The Global Trade Union Alliance to Combat Forced Labour and Trafficking Launches New Report

The Global Trade Union Alliance to Combat Forced Labour and Trafficking Launches New Report

A new ITUC publication released today details the extent of slavery and other forms of forced labour around the world, and sets out practical steps that trade unions can take to boost the global drive to help the more than 12 million people trapped in the different kinds of forced labour.
The publication, “How to Combat Forced Labour and Trafficking”, gives examples of some of the most prevalent and severe forms of the practice, ranging from bonded labour in Nepal, child trafficking in West Africa, severe exploitation of farm workers in Italy through to organising indigenous workers in the wood industry in Peru to free them from forced labour. It points to the hidden and isolated nature of the work done by those affected, and the ease with which many of those responsible are able to get avoid detection and prosecution. It also highlights the situation of many domestic workers in particular, showing how trade unions can help to protect them through lobbying, advocacy and awareness raising and campaigning, and by offering services and assistance and organising domestic workers into trade unions.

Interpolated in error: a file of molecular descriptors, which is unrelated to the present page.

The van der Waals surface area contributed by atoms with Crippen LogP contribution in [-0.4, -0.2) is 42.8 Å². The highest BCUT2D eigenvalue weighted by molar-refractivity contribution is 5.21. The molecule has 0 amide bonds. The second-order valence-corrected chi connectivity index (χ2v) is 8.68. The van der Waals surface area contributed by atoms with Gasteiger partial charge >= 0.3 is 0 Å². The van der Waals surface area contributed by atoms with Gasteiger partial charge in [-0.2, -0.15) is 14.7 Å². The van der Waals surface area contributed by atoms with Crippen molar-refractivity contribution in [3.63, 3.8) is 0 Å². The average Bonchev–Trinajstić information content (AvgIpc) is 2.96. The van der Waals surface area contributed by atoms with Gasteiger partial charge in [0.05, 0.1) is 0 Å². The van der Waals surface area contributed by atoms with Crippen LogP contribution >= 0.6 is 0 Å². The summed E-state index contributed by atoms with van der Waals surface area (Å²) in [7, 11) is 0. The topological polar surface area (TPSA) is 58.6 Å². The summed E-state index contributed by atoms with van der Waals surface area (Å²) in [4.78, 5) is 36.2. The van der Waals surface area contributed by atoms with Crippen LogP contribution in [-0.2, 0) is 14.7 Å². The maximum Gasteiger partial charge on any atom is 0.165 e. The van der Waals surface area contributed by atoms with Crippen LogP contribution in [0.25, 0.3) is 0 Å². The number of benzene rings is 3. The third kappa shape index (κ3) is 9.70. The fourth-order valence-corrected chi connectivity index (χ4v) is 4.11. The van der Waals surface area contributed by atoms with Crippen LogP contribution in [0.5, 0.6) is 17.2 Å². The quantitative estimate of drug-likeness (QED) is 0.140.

A “world forced-labour map” produced with the report shows the state of ratification of ILO Conventions 29 and 105 on forced labour, explains the most prevalent issues per region and highlights some of the trade union activities already undertaken to fight forced labour. The Global Trade Union Alliance, which is hosted by the ITUC, also provides quarterly updates on trade union activities on the issue through a newsletter which is available to those who sign up to receive it.

“Globalisation and the growing gap between rich and poor countries have boosted migration for work, and with restrictive migration regulations in place, much of it is clandestine and abusive. During centuries past, European ships provided colonial settlements in the Americas with African slaves. Today there are labour brokers who are supplying industrialised labour markets with workers from the developing world who are forced to accept any terms and conditions of transportation and work. Trafficking of workers is the third biggest business for organised crime after the drugs and arms trade,” explains ITUC General Secretary Guy Ryder.

“The international trade union movement has had an historic role in combating forced labour through abolitionist legislation and international law, organising, social dialogue, and direct assistance. In practice, even though the numbers of forced labourers have significantly decreased, the ending of slavery is still not a reality. The entire global community needs to do much more,” he added.


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